When I started my business, one of my earliest prospects was looking for help with time management. Picture this; I was driving in Atlanta, an area that I had never visited before. Traffic slowed me down considerably, and I had some confusion about the address. As a reminder, this was before mobile phones, which meant I had no way to contact the client and get clarification. When I finally arrived, standard parking was unavailable due to construction, and I had to find an alternate solution. While I had given myself an hour for this 30-minute drive, I still arrived 3 minutes past my appointment time.
I met with the business owner about the issues at hand, and it was clear I could be an asset to their organization. I had the experience to help with the subject, and the client was on board with the plan. As I began discussing the next steps, the owner politely shared they would not be moving forward. She said, “I would never have someone train one of my people on time management who wasn’t on time themselves.” She indicated I shared good ideas to pursue, but they would be looking for another resource. Ouch!
That incident had a considerable impact on how I viewed punctuality. People don’t want to work with people who talk the talk; they want to work with people who walk the walk. Although I was usually on time, it gave me a “Gone with the Wind” moment (worthy of Atlanta). I promised myself, “as God as my witness, I will never be late again!”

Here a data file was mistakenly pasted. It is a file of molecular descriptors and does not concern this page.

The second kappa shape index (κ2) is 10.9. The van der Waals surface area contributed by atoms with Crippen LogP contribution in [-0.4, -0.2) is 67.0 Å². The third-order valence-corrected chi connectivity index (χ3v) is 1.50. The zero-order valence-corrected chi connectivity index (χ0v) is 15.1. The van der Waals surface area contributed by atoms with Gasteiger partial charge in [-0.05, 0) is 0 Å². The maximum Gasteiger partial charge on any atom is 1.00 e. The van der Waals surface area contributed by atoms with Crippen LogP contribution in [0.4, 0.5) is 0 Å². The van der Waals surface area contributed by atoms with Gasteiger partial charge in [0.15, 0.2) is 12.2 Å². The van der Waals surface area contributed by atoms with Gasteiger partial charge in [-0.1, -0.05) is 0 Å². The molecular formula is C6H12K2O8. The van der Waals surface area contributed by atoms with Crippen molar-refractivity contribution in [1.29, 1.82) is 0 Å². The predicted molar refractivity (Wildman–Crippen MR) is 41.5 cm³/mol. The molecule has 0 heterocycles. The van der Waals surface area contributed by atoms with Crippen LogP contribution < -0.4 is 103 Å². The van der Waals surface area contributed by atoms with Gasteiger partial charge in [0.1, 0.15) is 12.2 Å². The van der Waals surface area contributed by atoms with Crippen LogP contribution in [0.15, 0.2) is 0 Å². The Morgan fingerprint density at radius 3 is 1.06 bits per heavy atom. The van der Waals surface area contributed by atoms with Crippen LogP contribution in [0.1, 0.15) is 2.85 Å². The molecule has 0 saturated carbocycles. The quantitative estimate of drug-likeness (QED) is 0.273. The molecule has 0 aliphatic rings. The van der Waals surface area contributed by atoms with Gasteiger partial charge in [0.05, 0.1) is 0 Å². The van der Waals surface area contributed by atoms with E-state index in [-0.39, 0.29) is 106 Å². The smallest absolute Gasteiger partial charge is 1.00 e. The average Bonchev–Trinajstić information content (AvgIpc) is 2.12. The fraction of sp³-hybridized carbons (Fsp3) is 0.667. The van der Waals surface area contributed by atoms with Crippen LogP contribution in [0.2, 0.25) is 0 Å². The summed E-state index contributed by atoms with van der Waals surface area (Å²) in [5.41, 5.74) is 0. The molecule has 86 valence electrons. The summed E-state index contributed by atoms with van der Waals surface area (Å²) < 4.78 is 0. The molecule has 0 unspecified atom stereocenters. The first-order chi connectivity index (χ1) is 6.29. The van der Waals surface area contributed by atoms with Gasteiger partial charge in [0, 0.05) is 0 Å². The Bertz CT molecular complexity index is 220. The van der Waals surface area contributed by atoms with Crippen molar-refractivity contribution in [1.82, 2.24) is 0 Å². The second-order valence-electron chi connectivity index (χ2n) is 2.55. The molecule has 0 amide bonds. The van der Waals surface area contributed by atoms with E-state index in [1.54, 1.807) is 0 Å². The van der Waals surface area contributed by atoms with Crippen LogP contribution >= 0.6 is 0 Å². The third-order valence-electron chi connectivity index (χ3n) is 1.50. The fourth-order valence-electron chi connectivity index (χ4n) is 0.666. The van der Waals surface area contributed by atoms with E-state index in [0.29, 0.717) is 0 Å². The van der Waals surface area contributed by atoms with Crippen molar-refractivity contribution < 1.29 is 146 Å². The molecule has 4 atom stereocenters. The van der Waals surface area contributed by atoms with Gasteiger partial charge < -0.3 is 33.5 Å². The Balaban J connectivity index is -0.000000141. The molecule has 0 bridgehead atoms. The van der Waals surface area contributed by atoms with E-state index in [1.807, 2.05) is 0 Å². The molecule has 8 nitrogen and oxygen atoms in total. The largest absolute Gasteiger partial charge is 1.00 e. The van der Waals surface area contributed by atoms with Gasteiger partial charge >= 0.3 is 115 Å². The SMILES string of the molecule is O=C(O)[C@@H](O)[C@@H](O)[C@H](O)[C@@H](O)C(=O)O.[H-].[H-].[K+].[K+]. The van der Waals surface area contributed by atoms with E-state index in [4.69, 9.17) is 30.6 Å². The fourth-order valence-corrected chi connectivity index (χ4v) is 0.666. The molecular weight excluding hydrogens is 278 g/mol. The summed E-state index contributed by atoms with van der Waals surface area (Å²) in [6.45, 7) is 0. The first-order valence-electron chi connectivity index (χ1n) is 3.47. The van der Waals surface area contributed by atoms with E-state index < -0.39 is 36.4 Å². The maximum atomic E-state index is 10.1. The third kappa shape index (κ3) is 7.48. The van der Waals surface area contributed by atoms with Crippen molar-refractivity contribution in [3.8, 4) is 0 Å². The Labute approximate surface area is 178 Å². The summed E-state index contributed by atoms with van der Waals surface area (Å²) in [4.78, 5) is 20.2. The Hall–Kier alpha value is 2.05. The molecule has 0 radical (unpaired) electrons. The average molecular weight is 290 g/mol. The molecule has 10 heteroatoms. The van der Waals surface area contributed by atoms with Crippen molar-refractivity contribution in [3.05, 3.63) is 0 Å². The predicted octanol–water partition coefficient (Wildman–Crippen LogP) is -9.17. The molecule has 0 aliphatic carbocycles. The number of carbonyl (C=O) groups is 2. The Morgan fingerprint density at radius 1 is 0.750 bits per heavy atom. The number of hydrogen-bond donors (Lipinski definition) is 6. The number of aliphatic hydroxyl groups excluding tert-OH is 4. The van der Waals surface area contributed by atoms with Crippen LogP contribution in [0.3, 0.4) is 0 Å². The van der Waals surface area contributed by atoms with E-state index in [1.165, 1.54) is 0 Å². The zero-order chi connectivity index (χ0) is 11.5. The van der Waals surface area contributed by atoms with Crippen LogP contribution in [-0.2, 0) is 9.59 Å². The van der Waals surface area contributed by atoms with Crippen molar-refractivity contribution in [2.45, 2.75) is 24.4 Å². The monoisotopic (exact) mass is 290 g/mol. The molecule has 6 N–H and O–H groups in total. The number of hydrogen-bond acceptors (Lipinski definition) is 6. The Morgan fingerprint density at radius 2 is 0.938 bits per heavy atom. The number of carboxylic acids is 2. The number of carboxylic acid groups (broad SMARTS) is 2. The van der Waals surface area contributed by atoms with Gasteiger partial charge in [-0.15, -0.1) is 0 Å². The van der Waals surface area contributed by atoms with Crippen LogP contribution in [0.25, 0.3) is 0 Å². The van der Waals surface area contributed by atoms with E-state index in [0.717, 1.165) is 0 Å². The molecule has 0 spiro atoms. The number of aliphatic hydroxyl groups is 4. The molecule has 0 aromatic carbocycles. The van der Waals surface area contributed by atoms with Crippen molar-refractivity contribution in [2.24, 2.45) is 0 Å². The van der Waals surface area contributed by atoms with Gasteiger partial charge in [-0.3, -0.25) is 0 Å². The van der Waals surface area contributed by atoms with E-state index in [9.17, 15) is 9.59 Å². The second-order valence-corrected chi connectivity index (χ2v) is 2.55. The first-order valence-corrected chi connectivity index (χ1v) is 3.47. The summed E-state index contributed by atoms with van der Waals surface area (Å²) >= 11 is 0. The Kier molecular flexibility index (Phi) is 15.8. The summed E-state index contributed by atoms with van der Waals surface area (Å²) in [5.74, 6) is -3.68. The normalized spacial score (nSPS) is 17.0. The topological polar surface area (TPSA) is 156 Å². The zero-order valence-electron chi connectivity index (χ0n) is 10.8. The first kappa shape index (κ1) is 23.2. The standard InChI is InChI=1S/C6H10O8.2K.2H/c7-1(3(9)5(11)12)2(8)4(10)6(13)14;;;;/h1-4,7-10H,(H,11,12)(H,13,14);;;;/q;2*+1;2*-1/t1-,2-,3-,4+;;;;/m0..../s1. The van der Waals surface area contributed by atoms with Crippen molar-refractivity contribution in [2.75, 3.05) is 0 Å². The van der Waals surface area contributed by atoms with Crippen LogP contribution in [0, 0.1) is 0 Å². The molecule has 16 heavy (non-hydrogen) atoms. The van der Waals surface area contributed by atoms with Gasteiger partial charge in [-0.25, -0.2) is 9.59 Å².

Being late is an epidemic.
Over time, I’ve observed being late for business meetings (and many other gatherings) has become widespread. I’m not talking about the socially acceptable, “never be the first to arrive at a party,” I’m talking about when an event is scheduled to begin, and all the participants are not there. As a manager or leader, if you’re late to your own meeting, it sends a negative message. It implies the people you’ve invited are not as important as the other things you might have been doing. This can be construed as a lack of respect for the people who are present and prepared.
Always be punctual.
If you are consistently on time, communicate to your team that it’s not acceptable to be late. It wastes time and money in most organizations and decreases the morale and focus of participants.
If you’re not on time, execute some helpful tips.
- Be Aware. Understand how long it takes to do your tasks, get to places, and prepare. Recognize the impact of you being late on the productivity of others.
- Don’t Over Commit. Be realistic about how long meetings need to be, how long it takes to prepare, and how long it will take to get to your next gathering.
- Don’t Try to Cram In One Last Thing. If you have a meeting coming up, don’t try to fit something else in beforehand. By going to the meeting early, you might have an opportunity to interact with one of your people in a way that hasn’t happened before, to enhance your relationship, or learn something valuable.
- Don’t Assume Your Importance. Even if it’s a significant client or issue for you, your people will feel slighted if it is a repeatable pattern. Realize that your team is your number one resource for serving your clients, and they should know that they come first.
- Communicate Your Status. Every leader has unforeseen events that pop up from time to time. Communicate your status to someone in the meeting to provide a heads up. Better yet, anticipate that this might happen and designate someone else in advance to start the session or handle your role effectively, should you be running late.
There is no valid reason to justify being consistently late for meetings. I always say that if they can get there ANY time, they can get there ON time. It requires awareness, planning, and preparation – simple things. Wouldn’t it be a more effective and productive workplace if ALL meetings started right on time when they were supposed to?